UK regulator seeks to get retail payments infrastructure upgrade back on track

The UK’s Payment Systems Regulator has launched a consultation on the New Payments Architecture programme. The NPA, which was first outlined in 2017, aims to improve the UK’s retail interbank payments infrastructure. Progress has, however, been slow, in part due to challenges in procuring a suitable provider. The PSR consultation seeks views on possible solutions to get the project back on track. 

What is the NPA?

The UK is in the process of renewing the clearing and settlement infrastructure for interbank retail payments. The idea is for the new infrastructure to enable increased participation, encourage greater innovation and competition, and improve resilience, among other things. The project is known as the New Payments Architecture (NPA) programme.

Pay.UK, the operator of the UK’s main retail payment systems, has been tasked with realising this vision. The process is being overseen by the Payment Systems Regulator (PSR) in collaboration with the Bank of England.

Challenges and delays

The NPA programme has faced several challenges and delays since its initial launch in 2017. Most recently, a key group of stakeholders raised concerns around costs, timescales and migration difficulties and recommended (among other things) that the ongoing competitive procurement process for a central infrastructure services provider be cancelled in favour of instructing the incumbent provider, Vocalink. In response, Pay.UK paused the procurement process and requested an exemption from its obligations to run a competitive procurement. The PSR rejected this request last month, citing concerns around fair competition and value for money.

The NPA experience illustrates some of the practical difficulties in modernising legacy infrastructure, a process that many incumbent players in the financial sector have had to grapple with.

PSR consultation

It is against this backdrop that the PSR has launched a consultation. The consultation paper acknowledges the challenges faced by Pay.UK and the need to tackle some of the risks posed by the programme. To that end, it is seeking stakeholder views on various remedies.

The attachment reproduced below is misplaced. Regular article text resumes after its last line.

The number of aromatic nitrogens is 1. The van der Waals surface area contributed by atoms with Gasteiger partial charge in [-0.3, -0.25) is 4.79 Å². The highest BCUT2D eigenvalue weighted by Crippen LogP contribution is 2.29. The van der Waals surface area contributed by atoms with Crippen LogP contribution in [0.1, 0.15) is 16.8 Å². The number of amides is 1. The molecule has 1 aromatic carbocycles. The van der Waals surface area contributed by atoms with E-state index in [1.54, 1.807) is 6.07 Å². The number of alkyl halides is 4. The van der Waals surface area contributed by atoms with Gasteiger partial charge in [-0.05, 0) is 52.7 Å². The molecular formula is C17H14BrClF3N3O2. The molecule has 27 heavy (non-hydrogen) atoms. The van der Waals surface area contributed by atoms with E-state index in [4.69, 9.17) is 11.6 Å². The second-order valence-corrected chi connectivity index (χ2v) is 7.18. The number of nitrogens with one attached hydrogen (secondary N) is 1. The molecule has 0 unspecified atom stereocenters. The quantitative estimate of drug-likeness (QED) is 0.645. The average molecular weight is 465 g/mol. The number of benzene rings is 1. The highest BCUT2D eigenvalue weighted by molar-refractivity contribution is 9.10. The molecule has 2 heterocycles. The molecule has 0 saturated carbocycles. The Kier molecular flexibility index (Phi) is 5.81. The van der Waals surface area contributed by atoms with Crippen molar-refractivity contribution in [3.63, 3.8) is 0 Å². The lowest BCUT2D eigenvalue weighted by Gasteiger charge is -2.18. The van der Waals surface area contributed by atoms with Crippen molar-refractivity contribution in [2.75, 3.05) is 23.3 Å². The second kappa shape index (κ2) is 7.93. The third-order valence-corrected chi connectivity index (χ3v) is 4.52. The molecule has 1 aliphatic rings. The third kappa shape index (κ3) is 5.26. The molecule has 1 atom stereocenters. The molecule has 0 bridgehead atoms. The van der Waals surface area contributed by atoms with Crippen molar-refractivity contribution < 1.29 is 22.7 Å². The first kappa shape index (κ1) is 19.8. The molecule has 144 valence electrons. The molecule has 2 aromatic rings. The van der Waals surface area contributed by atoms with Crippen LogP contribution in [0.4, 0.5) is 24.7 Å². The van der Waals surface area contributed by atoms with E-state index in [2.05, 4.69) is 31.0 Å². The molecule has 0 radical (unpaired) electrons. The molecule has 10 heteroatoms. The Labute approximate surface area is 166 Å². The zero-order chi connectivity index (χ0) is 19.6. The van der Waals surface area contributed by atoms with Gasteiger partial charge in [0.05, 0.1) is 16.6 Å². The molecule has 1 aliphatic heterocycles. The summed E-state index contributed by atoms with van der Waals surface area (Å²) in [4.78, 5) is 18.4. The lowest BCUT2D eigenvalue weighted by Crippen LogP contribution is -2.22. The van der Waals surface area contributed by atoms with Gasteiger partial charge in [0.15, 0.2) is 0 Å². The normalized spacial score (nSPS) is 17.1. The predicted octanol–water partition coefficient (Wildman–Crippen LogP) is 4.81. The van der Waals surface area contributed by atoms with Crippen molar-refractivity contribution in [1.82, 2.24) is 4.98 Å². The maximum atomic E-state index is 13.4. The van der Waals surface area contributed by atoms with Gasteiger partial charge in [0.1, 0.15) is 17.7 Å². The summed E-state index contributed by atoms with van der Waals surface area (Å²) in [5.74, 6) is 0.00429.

In particular:

1. Scope of the procurement

The original plan was for the procurement contract to include core clearing and settlement services plus an additional set of common services to migrate both Faster Payments and Bacs transactions to the NPA. The PSR considers the complexity involved in providing all these services to be a key source of delay. It suggests the services to support Bacs migration could be carved out of the initial procurement contract, and that such services could be procured at a later stage or provided through market-led propositions.

2. Approach to procurement

Given the disruption to the procurement process over the last year, the PSR is seeking views on whether Pay.UK should continue with the current competitive procurement, start a new competitive procurement or directly negotiate with Vocalink without a competitive procurement. It acknowledges there are advantages and disadvantages to all three options.

3. Promoting competition and innovation

Following a call for input on the NPA last year, the PSR proposes a list of design principles it expects Pay.UK to follow. This includes, for example, ensuring that the central infrastructure has a “thin” collaborative infrastructure and a wide range of access options in order to encourage competition and innovation. 

It also proposes various measures and governance principles to mitigate against the risk of the central infrastructure service provider gaining a dominant position within the NPA ecosystem. 

4. Pricing

The PSR proposes that Pay.UK should have a role in setting the price levels for users. It notes that prices should be set using proportionate, objective and non-discriminatory criteria (in line with existing regulatory requirements) and proposes five additional pricing principles. Under these principles, prices would need to: (i) reflect efficiently incurred costs; (ii) incentivise utilisation of the NPA; (iii) foster competition in services to end users; (iv) be transparent and predictable; and (v) adapt to changing competitive conditions.

Next steps

The consultation paper sets out various specific questions for feedback.

In relation to the questions relating to the scope of, and approach to, procurement, stakeholders have until 19 March 2021 to respond. The PSR aims to provide its initial response in Q3 2021 and final decision in Q4 2021. The NPA procurement process will remain on hold in the meantime.

In relation to questions relating to competition, innovation and pricing, stakeholders have until 5 May 2021 to respond. These responses will inform a policy statement, expected to be published in Q4 2021.